Stop getting walked over Boris urged to get tough with Macron after French election

Brexit: Hamilton says Boris should 'get tough' with Macron

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Boris Johnson has been urged to get tough on Emmanuel Macron after the latter announced he was standing for re-election as French President. Mr Macron looks likely to win the election in April with recent polls putting him well ahead in the presidential race. English media personality Christine Hamilton told GB News that Britain had to accept Mr Macron will win the election and prepare to “get tough” on the French leader over Brexit tensions. 

GB News host Mark Dolan asked whether “we can really face another four or five years of Macron”.

Ms Hamilton responded: “It is going to happen but we just need to grab the Brexit dividend and ignore all the threats from Macron.

“We have started on that after we appointed Jacob Rees-Mogg as minister for Brexit opportunities, finally getting us out of Europe properly.

“We need to call their bluff. We just did a deal with New Zealand. We don’t need French cheese, we don’t need French wine.”

She called President Macron’s ambition of an EU army “another one of his vanity projects”

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She also described him as “an egomaniac with a Napoleon complex”.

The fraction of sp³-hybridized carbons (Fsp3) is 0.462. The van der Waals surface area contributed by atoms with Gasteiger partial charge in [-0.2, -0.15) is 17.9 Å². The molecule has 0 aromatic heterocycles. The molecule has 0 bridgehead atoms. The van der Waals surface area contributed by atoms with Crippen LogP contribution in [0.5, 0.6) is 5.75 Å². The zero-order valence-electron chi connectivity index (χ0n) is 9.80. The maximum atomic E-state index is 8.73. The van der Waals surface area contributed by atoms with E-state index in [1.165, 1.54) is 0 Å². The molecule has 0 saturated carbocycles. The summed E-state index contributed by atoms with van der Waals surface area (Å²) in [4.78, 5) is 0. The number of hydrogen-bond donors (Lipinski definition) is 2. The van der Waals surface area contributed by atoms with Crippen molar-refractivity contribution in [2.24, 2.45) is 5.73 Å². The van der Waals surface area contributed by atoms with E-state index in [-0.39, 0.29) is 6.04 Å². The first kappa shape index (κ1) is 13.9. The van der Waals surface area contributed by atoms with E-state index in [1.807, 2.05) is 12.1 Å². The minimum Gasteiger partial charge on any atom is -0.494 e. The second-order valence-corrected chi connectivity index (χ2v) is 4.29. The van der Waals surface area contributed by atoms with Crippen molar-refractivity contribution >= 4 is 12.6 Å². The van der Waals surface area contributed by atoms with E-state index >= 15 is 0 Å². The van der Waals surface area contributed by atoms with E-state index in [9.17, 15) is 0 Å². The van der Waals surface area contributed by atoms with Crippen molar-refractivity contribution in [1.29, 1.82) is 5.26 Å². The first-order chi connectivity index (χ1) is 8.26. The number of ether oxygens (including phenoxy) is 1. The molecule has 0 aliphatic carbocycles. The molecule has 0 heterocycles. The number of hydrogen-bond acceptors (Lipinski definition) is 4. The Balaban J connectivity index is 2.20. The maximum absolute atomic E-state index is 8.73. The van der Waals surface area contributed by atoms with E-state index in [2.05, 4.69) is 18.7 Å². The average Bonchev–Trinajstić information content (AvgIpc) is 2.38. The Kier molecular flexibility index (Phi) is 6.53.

Ms Hamilton continued: “We need to get tough. So far we have done absolutely nothing. We have allowed ourselves to be walked over by Macron, it seems.

Mark Dolan said that President Macron “is an arch-Remainer who will do anything to punish us for Brexit,” adding “I think he wants us back in”.

Ms Hamilton replied: “I’m perfectly certain he does, anyone would want us back in the club, but all this Government has got to do is go for that Brexit dividends.

“No wonder we are afraid of Macron. Too many people in the political class in this country agree with him, that we should crawl back and say we made a terrible mistake.”

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Announcing his presidential run, Mr Macron wrote: “I am seeking your trust again.

“I am a candidate to invent with you, faced with the century’s challenges, a French and European singular response.”

A recent poll saw Mr Macron with 28 percent support, compared with the far-right Marine Le Pen in second place on 17 percent.

The mainstream centre-right candidate Valérie Pécresse and hard-right candidate Éric Zemmour were both close behind Ms Le Pen.

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Despite Ms Hamilton’s demands, it appears as if the Russian invasion into Ukraine could provide space for cooperation between the two sides, rather than hostility.

João Vale de Almeida, the European Union’s ambassador to Britain, said: “In the two years I have been here, I don’t think I have seen such intensity and quality in our relationship as I have in the last two weeks.”

He said that Liz Truss’s recent attendance to Brussels to discuss the Russian-Ukraine conflict was “very meaningful and symbolic”.

A spokesman for Boris Johnson said that the attendance showed that Britain was working very closely with European partners.

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